Can one escape the current collective mindset and reap the benefits in longevity and health? Langor says, society won’t let you escape. There are too many reminders of how most people think linear time is and how it expresses itself in entropy and aging – men are naughty at 40 and on social welfare at 55, women reach menopause at 40 etc. We get to see so many other people aging and dying that it sets the pattern that we follow.
Chopra concludes we are the metabolic product of our sensory experience and our interpretation gets structured in our biology itself. Real change comes from change in the collective consciousness – otherwise it cannot occur within the individual.
Chopra, D. The New Physics of Healing. 735 Walnut Street, Boulder, Colorado 83002,
Phone. +303 449 6229.
Coleman, J. C. Abnormal psychology and modern life. Scott Foresman & Co.
Lugo, J. and Hershey, L. Human development a multidisciplinary approach to the psychology of individual growth, NY, Macmillan.
Dennis. Psychology of human behaviour for nurses. Lond. W. B.Saunders.
Dr. Victor Barnes is an Adelaide psychologist and hypnotherapist. He has also had three decades of experience in adult education including serving as Dean of a Sri Lankan college (ICBT) teaching several Australian degrees. His overseas experience includes studies and consulting experience in USA, PNG, Poland and Sri Lanka.
January 31, 2014 by Leigh St John
· Comments Off on Stem cell source found in tissue discarded in hip replacements
Filed under: Articles
Tissue that is typically discarded in routine hip replacement operations may offer a rich untapped source of stem cells that could be banked for later use in regenerative medicine, where patients’ own cells are used to treat disease or repair failing organs.
This was the implication of a new study led by the University of New South Wales (UNSW) in Australia, published online recently in the journal Stem Cells Translational Medicine.
Study leader Prof. Melissa Knothe Tate and colleagues say, given the tens of thousands of hip replacements performed every year, their findings could have “profound implications” for clinical use.
Currently, to grow new bone or tissue after an infection, injury or the removal of a tumor, if the patient has not preservedstem cells in a cell bank (which is the case for the vast majority of older adults), the stem cells have to come from a donor, or the patient has to undergo surgery to have them harvested from their own bone marrow.
Prof. Knothe Tate explains how their study findings, which now need to be tested clinically, could offer a new source of stem cells for older patients:
“In hip replacement surgery, the…
Continue reading at: http://www.medicalnewstoday.com/articles/271995.php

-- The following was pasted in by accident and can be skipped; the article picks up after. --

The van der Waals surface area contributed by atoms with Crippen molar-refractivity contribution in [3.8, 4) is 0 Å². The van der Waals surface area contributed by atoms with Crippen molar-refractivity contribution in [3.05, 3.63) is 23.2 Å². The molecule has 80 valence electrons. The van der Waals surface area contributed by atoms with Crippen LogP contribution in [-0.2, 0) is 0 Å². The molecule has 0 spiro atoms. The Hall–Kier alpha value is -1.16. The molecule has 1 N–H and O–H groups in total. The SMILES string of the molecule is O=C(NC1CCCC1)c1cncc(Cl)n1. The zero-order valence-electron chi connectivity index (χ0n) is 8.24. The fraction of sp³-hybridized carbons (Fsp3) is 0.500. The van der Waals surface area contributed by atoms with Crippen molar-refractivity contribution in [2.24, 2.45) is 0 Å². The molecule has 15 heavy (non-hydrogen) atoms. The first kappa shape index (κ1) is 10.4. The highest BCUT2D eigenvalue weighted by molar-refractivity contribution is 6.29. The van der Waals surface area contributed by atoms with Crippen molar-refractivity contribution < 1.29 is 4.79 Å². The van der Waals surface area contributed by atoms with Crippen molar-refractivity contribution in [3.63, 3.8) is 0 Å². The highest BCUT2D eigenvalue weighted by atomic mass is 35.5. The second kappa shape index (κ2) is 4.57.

Are you planning on any traveling with your elderly parents this year – for holiday visits with long distance family members or perhaps just to have a fun trip out to see sights and enjoy lovely scenery? My senior mom and I just returned from a 7 hour drive to visit some of her great-grandkids. It was a lovely visit but we did come back with a few tips to share with fellow journey-ers.
I routinely keep 4-5 lap blankets of different weights in my car – for her and for my grandkids. That way, if the car is too cool for anyone, they can balance it out easily with a snuggly warm blanket. Then, if they get too hot, it’s easy to toss it off. And the different weights are especially helpful for my senior mom, as she can go from very cold to very warm much faster than normal. This allows her to easily swap blankets as her body temperature changes without having the heater or the cooler blast her in the face to try to accomplish the same thing.
She has always enjoyed car trips in the past, but the past couple of years they’ve been less pleasant. She has found that sitting too long bothers her back and her arthritis. On the trip out, we stopped every couple of hours to walk around, get a drink, use the restroom, etc. and that worked well. By the time we headed home, she was happy over the visit, exclaiming, “This was SUCH a nice time together,” yet aching more than her normal amount. She took some medicine before we left that helped a bit and also encouraged sleeping on the way. She didn’t feel up to… (keep reading… http://eldercareabcblog.com/2-easy-travel-tips-for-long-trips-with-elderly-seniors/)
A new study has found that many people who stopped taking cholesterol-lowering statin drugs were also taking an average of three other drugs that interfered with the normal metabolism of the statins.
The other drugs can contribute to a common side effect of taking statins – muscle pain – and often led people to discontinue use of a medication that could otherwise help save their life, researchers learned.
The interactions of many drugs with statins have been known of for some time, researchers said, but are not being adequately managed by physicians and pharmacists, who could often choose different medications or adjust dosages to retain the value of statin drugs without causing this side effect.
The research, done as part of a survey of more than 10,000 current and former statin users, found that use of medications which interfere with statin metabolism almost doubles the chance that a person will discontinue statin use due to muscle pain.
The issue is of growing importance because statin drugs are some of the most widely used medications in the world, proven to lower LDL, or “bad” cholesterol, and decrease the risk of heart attacks, heart disease, strokes and death. About 20 million people in the U.S. now take statins, and new guidelines have just been issued to further expand the types of health conditions for which statins may be of benefit. Based on those guidelines, the number of statin users could increase to more than 30 million.